In John Paul Flintoff’s Ted Talk entitled “How to Change the World,” he recalls the frustration at the beginning of his attempt to protect the environment and prevent global warming. He wanted to make a difference. He wondered if any one person could really make a difference. He chose to start right where he was. He wouldn’t try to change national policy. He would change himself and reach out with that change to those closest to him, his neighbors, and anyone he bumped into. He didn’t bombard them with data and proof and research. He gave them tomato plants and tomato seedlings. Some started growing their own tomatoes. Some let that seed of a tomato inspire them to start a small garden and grow other foods, that they then shared with their neighbors. John’s small change right there, right then, where he was, in some small way did change his little corner of the world. They reduced their dependency on food grown far away and shipped across the country, which reduced emissions, and helped protect the planet and slow global warming.

The next step in making change happen is to start here and now. Charles Eames says it this way, “Choose your corner, pick away at it carefully, intensely, and to the best of your ability, and that way you might change the world.”

Jesus found Capernaum as his corner of the world that day. I’m sure there were thousands of needs all around that region. But, he entered Capernaum, and something arose right there, where Jesus was, right then, when Jesus came into town. A Roman centurion had a slave that was sick. He reached out to his connections in the Jewish community and asked them to ask Rabbi Jesus for his time and attention to his sick slave.

Let’s not dance over the awkwardness here. Rome gave Romans special rights and privileges and did not extend those rights or privileges to non-Romans. Roman citizens owned non-Roman people and used them as slaves. Rome controlled the military and police force and used them to protect the power and privileges of Romans over all other people. Rome expected non-Roman people to do the base jobs, the menial jobs, the service jobs that kept Rome’s economy moving, and almost all the wealth and power of that economy stayed with Rome and Romans. The non-Romans were either forced labor or were given just enough pay to keep them obedient, but never enough pay or clout or respect to be equals in society.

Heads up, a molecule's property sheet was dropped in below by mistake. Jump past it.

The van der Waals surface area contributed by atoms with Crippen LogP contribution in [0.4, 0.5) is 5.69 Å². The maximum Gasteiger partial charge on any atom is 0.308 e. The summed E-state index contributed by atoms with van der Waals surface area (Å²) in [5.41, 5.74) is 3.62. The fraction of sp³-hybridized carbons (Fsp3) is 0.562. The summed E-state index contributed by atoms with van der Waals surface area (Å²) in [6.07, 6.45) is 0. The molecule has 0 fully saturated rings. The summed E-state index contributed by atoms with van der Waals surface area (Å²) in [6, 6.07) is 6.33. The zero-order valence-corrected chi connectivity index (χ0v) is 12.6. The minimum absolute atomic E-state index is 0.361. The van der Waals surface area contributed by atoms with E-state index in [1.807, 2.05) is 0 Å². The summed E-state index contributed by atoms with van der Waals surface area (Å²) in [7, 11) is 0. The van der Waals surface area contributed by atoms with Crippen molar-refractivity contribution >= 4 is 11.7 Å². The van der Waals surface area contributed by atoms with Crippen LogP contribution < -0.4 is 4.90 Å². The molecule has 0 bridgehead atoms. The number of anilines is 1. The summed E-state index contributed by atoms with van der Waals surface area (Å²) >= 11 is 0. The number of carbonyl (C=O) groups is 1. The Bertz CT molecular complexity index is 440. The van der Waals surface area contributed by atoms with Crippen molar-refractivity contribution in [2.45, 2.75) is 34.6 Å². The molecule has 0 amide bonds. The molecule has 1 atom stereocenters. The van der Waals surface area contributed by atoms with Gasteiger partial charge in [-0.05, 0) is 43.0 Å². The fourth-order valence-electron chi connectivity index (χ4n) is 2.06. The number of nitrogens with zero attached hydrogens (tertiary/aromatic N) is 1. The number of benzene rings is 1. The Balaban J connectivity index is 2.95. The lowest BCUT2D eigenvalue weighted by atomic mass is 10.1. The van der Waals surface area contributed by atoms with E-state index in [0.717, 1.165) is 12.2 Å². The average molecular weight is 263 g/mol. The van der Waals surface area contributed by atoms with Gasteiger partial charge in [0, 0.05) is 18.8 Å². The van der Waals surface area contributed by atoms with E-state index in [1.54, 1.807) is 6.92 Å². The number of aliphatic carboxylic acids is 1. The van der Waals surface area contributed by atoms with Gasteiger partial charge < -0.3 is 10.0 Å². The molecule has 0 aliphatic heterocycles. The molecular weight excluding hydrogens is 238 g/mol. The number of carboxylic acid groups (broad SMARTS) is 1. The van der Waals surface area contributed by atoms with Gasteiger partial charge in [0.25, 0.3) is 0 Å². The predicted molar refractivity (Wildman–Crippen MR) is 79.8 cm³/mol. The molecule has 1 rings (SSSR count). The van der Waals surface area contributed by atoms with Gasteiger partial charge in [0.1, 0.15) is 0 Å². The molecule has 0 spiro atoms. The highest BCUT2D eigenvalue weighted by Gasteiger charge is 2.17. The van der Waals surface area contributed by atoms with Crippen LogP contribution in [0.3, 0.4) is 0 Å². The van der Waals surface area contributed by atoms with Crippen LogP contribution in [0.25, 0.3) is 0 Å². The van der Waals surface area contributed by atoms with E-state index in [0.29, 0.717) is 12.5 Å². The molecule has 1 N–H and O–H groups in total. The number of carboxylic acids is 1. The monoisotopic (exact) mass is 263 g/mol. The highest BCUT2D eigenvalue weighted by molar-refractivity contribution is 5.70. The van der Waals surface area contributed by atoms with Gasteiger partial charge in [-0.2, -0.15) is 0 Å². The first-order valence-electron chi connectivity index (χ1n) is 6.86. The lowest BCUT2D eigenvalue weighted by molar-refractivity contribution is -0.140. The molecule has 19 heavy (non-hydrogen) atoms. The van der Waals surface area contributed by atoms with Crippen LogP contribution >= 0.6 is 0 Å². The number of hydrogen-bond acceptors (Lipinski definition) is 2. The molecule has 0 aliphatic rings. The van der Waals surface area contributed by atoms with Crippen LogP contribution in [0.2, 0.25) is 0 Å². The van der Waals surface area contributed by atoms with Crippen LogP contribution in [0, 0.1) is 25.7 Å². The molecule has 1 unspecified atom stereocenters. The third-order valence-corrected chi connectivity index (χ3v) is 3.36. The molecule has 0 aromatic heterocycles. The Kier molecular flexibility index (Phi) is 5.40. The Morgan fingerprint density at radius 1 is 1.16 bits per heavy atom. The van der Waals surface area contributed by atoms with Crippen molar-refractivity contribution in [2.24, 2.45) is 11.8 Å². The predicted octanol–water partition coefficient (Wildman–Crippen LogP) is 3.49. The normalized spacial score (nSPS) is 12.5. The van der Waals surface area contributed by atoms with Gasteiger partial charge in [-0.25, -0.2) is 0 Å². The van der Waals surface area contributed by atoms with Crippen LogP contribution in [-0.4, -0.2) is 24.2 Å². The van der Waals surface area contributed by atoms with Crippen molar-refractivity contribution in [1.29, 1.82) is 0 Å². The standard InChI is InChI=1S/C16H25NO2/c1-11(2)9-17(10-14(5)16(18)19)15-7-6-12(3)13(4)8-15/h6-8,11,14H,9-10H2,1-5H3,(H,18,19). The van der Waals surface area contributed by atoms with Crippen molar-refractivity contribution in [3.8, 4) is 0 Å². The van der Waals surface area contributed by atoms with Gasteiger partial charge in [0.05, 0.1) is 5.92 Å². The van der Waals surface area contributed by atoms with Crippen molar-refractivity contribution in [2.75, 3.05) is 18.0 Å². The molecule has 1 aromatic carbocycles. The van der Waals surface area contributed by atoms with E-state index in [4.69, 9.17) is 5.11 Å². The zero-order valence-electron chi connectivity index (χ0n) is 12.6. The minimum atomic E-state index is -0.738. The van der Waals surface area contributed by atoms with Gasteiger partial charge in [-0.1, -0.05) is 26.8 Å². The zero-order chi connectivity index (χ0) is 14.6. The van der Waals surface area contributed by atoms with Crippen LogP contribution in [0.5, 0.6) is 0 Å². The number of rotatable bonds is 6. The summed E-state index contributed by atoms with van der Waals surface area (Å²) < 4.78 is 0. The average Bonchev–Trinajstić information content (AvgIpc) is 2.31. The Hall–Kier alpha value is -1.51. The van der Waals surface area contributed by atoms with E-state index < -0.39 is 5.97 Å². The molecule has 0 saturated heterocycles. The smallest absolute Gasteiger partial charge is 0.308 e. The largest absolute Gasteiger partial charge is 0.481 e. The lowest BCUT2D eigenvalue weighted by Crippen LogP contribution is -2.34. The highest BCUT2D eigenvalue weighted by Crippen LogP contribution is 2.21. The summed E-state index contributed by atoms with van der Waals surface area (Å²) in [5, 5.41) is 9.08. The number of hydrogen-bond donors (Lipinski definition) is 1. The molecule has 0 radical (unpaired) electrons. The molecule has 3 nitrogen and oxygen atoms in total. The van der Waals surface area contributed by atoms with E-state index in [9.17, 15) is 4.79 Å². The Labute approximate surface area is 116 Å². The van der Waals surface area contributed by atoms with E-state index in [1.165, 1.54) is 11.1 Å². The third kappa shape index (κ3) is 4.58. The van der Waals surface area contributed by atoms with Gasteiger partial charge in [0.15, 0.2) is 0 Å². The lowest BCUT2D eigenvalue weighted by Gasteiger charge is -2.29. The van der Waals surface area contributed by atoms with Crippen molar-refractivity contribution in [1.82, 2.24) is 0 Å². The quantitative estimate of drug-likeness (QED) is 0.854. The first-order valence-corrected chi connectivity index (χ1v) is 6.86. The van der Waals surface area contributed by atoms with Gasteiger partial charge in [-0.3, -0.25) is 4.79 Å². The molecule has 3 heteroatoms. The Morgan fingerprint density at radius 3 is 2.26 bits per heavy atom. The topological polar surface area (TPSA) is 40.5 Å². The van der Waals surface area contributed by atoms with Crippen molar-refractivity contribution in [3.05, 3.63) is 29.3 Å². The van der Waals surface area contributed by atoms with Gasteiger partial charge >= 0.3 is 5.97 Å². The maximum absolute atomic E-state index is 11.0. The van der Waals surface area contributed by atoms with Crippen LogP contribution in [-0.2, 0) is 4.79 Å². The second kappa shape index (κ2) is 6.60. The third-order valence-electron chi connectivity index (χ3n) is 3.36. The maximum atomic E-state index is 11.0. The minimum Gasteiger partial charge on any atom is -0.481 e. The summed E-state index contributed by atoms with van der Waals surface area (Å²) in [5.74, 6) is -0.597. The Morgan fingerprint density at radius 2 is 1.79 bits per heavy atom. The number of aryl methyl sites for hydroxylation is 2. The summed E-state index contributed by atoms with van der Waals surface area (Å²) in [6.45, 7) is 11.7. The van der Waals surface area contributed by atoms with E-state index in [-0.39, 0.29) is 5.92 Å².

On this day, at this moment, with this opportunity to make change, Jesus didn’t try to change the whole system. But, he didn’t let the sin of system and structures keep him from starting the change right there, right then, with the ones life presented him.

The Roman centurion served the system and was a part of it. He owned a slave. His forces kept the non-Romans in line. But there must have been a living breathing part of him that understood some of the problems in his own culture, and he was apparently open to making change. He had helped the Jewish community of his area build their synagogue. He had compassion for his sick slave. He had enough humility to ask for help from a non-Roman. He had enough respect for Jesus and the Jewish community not to expect them to stain themselves by entering his gentile home. He had enough faith in this itinerant poor Jewish non-Roman healer to put the life of his servant into Jesus’ hands.